toronto secession

Toronto might secede from Ontario and become its own province

Toronto's ex-chief planner is the newest candidate to enter the mayoral race, and she's proposing something far bolder than more bike lanes for the city. 

Jennifer Keesmaat, an outspoken and active social media user, filed her papers to run in the election just a day after tweeting out the basis of her platform: secession. 

In Quebecois-fashion, Keesmaat is proposing that Toronto break off from the rest of Ontario, which would consequently make it the fifth largest province or territory in the country. 

Her tweets come in the wake of Premier Doug Ford's decision to slash the size of city council by half and an ensuing protest, for which she is proposing term limits for city councillors instead.

According to Keesmaat, who also hosts the urban planning podcast Invisible City, secession would result in better self governance for Torontonians, and the Twitterverse if trying to figure out the best hashtag for it. #TorExit? #TREX? #SixCede?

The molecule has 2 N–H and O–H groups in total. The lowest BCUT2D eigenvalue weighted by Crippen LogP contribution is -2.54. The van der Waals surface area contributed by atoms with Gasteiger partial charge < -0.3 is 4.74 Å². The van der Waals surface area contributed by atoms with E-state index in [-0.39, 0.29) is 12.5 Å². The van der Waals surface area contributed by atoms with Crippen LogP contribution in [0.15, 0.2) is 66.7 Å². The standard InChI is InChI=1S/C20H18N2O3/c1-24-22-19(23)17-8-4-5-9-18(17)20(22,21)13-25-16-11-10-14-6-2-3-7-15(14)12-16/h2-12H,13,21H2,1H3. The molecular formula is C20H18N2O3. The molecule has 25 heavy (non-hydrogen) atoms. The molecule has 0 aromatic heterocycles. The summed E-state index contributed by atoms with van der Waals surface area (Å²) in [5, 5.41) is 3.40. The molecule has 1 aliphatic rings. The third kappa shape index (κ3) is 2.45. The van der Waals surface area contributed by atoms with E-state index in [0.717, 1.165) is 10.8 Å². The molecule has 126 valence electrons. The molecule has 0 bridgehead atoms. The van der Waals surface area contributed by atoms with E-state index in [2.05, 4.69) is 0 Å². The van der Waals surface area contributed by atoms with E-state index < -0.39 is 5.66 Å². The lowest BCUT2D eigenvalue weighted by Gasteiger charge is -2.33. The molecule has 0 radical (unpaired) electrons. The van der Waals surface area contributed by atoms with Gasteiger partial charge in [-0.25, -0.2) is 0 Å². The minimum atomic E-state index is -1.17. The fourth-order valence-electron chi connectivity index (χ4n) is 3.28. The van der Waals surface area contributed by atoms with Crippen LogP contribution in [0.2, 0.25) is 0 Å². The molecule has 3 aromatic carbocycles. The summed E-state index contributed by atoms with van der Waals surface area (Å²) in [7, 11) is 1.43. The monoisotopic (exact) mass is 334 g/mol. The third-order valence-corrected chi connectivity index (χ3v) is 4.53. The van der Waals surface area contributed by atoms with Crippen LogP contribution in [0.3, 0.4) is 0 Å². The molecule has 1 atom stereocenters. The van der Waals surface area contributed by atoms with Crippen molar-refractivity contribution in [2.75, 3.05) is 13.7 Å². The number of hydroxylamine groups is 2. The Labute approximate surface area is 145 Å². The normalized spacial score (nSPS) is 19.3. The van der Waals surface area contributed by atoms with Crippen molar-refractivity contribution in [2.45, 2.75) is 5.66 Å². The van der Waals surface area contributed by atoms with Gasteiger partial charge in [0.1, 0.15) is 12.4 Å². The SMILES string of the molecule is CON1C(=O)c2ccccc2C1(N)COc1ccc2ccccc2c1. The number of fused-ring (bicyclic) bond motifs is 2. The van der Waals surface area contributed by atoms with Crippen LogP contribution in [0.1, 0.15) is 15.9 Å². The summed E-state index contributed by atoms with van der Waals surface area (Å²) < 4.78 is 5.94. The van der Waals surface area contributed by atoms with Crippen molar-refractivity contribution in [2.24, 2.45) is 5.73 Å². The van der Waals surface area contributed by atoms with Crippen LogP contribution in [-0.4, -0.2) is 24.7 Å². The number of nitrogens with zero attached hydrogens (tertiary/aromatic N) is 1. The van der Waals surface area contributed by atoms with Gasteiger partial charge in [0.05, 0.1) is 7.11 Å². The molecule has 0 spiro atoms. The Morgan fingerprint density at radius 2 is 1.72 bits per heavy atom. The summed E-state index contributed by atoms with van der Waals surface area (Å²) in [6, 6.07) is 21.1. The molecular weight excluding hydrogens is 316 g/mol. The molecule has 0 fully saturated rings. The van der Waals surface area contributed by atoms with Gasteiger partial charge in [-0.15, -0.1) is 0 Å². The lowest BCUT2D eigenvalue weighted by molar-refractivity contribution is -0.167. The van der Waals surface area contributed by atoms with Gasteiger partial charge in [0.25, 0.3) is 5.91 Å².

As expected, the idea of Toronto's secession has heavily divided the Twittersphere between supporters and nay-sayers. 

Keesmaat is best known for her tenure as chief planner and executive director of the city planning division from 2012 to 2017, where she championed for bike lanes and tearing down the east end of the aging Gardiner Expressway.

Currently she is the CEO of Creative Housing Society, a non-profit working on affordable housing projects. 

Keesmaat's entry into the mayoral race marks the most exciting contender against incumbent mayor John Tory, who is running for his second term. 

Lead photo by

Empty Quarter


Join the conversation Load comments

Latest in City

Toronto's famous yellow bridge could soon be moved because of condo developers

Toronto wants to tear up rail tracks abandoned for years but people are fighting back

Everything you need to know about Ontario's New Blue Party

Toronto woman's tick horror story will make you think twice about your spring walks

What's open and closed on Victoria Day 2022 in Toronto

People in Ontario are obsessing over Doug Ford's binder

Toronto is fuming over construction and this map shows how bad it is right now

People in Toronto are purposely blocking bike lanes and cyclists are upset